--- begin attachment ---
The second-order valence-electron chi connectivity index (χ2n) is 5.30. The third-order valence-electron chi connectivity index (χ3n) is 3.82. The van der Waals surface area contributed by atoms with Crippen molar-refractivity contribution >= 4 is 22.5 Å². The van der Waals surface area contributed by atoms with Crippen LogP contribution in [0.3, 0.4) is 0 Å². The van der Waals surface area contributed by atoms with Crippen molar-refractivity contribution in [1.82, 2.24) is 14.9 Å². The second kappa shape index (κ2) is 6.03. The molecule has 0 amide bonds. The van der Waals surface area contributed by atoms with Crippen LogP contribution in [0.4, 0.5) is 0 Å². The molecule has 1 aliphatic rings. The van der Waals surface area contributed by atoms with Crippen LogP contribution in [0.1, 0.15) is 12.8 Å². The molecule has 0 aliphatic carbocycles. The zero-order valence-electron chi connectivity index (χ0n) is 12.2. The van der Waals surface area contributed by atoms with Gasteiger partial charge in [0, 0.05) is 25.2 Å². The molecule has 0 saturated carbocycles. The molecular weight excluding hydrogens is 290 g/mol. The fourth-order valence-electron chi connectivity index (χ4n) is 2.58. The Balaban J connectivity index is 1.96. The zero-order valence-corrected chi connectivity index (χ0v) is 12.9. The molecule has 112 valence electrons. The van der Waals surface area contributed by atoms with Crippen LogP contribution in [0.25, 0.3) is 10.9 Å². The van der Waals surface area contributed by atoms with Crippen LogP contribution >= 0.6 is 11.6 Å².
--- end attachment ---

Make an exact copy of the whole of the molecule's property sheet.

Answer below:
The second-order valence-electron chi connectivity index (χ2n) is 5.30. The third-order valence-electron chi connectivity index (χ3n) is 3.82. The van der Waals surface area contributed by atoms with Crippen molar-refractivity contribution >= 4 is 22.5 Å². The van der Waals surface area contributed by atoms with Crippen LogP contribution in [0.3, 0.4) is 0 Å². The van der Waals surface area contributed by atoms with Crippen molar-refractivity contribution in [1.82, 2.24) is 14.9 Å². The second kappa shape index (κ2) is 6.03. The molecule has 0 amide bonds. The van der Waals surface area contributed by atoms with Crippen LogP contribution in [0.4, 0.5) is 0 Å². The molecule has 1 aliphatic rings. The van der Waals surface area contributed by atoms with Crippen LogP contribution in [0.1, 0.15) is 12.8 Å². The molecule has 0 aliphatic carbocycles. The zero-order valence-electron chi connectivity index (χ0n) is 12.2. The van der Waals surface area contributed by atoms with Gasteiger partial charge in [0, 0.05) is 25.2 Å². The molecule has 0 saturated carbocycles. The molecular weight excluding hydrogens is 290 g/mol. The fourth-order valence-electron chi connectivity index (χ4n) is 2.58. The Balaban J connectivity index is 1.96. The zero-order valence-corrected chi connectivity index (χ0v) is 12.9. The molecule has 112 valence electrons. The van der Waals surface area contributed by atoms with Crippen LogP contribution in [0.25, 0.3) is 10.9 Å². The van der Waals surface area contributed by atoms with Crippen LogP contribution >= 0.6 is 11.6 Å².